Resilience: The Biology of Stress and the Science of Hope

October 09, 2017

“The child may not remember, but the body remembers.” HCC and Family Service Cooperatives to host Documentary and Q&A on Adverse Childhood Experiences

HIBBING, MINN. (October 2, 2017)— High “doses” of stress during childhood get into our bodies, change our brains, and lead to lifelong health and social problems—everything from domestic violence and substance abuse to heart disease and cancer. Who knew that if your parents got a divorce when you were growing up, you have a significantly higher risk of heart disease? Or that if your mother had a drinking problem, your own risk for depression in adulthood is much higher?

Hibbing Community College (HCC) and Family Service Collaborative invite you to learn about the Adverse Childhood Experiences (ACE) Study and the effects of “Toxic Stress” with a free showing of the documentary Resilience:The Biology of Stress and the Science of Hope at the Hibbing Community College Theater on Wednesday, October 25, 6:00 PM.

The event will feature a showing of the 60 minute film followed by a 30 minute optional question and answer session.Admission is free, but please register to facilitate community impact at .Walk-in registration is welcome!Licensed teachers should contact their district regarding CEUs for this training.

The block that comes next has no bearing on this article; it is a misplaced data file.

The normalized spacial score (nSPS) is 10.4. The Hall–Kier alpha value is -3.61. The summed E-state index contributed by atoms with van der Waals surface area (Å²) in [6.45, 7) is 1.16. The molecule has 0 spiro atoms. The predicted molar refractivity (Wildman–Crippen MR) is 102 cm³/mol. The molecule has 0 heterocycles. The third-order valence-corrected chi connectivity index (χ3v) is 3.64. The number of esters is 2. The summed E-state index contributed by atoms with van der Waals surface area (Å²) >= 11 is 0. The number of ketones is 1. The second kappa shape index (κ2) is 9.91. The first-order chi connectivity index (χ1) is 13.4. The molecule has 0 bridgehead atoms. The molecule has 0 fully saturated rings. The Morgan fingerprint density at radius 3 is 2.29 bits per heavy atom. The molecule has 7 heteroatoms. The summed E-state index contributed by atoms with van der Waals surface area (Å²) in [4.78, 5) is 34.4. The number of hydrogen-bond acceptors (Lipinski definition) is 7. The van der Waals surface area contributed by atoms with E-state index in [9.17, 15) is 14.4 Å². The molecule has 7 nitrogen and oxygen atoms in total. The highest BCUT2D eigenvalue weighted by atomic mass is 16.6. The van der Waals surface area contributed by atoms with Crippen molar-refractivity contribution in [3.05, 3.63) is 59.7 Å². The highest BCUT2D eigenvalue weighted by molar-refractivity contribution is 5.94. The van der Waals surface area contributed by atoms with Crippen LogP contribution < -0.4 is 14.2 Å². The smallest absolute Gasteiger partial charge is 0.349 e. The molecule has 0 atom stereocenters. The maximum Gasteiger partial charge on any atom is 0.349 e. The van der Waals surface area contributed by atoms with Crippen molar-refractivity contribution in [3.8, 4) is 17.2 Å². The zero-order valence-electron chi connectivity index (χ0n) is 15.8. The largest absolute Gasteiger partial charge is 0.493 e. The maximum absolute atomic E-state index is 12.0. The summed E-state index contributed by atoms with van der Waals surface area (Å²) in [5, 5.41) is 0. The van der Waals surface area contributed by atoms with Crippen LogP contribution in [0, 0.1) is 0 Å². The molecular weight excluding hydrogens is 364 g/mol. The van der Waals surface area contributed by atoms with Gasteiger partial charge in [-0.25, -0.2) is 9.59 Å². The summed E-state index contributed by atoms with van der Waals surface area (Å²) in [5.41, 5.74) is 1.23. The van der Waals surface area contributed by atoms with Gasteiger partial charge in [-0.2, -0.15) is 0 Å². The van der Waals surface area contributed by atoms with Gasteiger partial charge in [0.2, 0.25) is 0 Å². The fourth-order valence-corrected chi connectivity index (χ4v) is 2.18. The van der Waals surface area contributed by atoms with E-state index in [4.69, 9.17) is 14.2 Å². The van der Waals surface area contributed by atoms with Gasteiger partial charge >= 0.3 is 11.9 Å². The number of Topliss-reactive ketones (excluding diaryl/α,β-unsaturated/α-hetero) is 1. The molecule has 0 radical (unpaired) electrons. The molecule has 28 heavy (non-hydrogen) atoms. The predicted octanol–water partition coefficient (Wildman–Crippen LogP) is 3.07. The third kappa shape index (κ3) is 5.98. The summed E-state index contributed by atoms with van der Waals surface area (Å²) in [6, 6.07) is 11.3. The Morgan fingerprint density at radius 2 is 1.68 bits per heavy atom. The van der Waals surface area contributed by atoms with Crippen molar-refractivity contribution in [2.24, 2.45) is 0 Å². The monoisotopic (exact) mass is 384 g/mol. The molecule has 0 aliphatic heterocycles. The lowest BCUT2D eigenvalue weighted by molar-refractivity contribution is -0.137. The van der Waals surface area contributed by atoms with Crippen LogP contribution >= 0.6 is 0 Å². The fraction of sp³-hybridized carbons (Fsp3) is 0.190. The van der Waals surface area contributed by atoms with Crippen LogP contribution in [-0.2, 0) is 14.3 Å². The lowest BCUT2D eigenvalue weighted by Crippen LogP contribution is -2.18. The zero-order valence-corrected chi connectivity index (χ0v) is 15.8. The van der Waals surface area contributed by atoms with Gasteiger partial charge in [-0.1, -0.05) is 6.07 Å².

Resilience:The Biology of Stress and the Science of Hope chronicles the birth of a new movement among pediatricians, therapists, educators and communities, who are using cut­ting-edge brain science to disrupt cycles of violence, addiction and disease. Using beautiful animation and compelling characters to explore the science and the solutions, the film follows pioneering individuals who looked at the ACEs research and the emerging science of Toxic Stress and asked, Why are we waiting?

The original research was controversial, but the findings re­vealed the most important public health findings of a gener­ation. Resilience is a one-hour documentary that delves into the science of Adverse Childhood Experiences and the birth of a new movement to treat and prevent Toxic Stress. Now understood to be one of the leading causes of every­thing from heart disease and cancer to substance abuse and depression, extremely stressful experiences in childhood can alter brain development and have lifelong effects on health and behavior. But what is predictable is preventable. Using cutting edge science, physi­cians, educators, social workers and communities are helping the next generation break the cycles of adversity and disease.

Of the film, Matt Fagerholm of ROGEREBERT.COM, said, “…an engrossing study of how Adverse Childhood Experiences (or ACEs) can be linked to destructive behavior and medical diseases.” “ able and worthy fire-starter that deserves a wide public and family audience. Consider this new required viewing for counselors, teachers, school leaders, medical teachers, and open-minded parents that want to address what shouldn’t be bottled up any longer,” noted Don Shanahan of Every Movie Has a Lesson.“It’s a film that is necessary viewing for a deeper knowledge of what you or others have gone through in life and also serves to enlighten us closer to a greater empathy and understanding for others in our community,” wrote David J. Fowlie, Keeping it Reel.

Admission to Resilience is free, and walk-in registration is welcome.Questions can be directed to Stacey Ray, HCC Psychology Instructor, at 218-262-7369.

HCC and Family Service Cooperatives will be showing the companion film to Resilience: Paper Tigers on November 8 at HCC.

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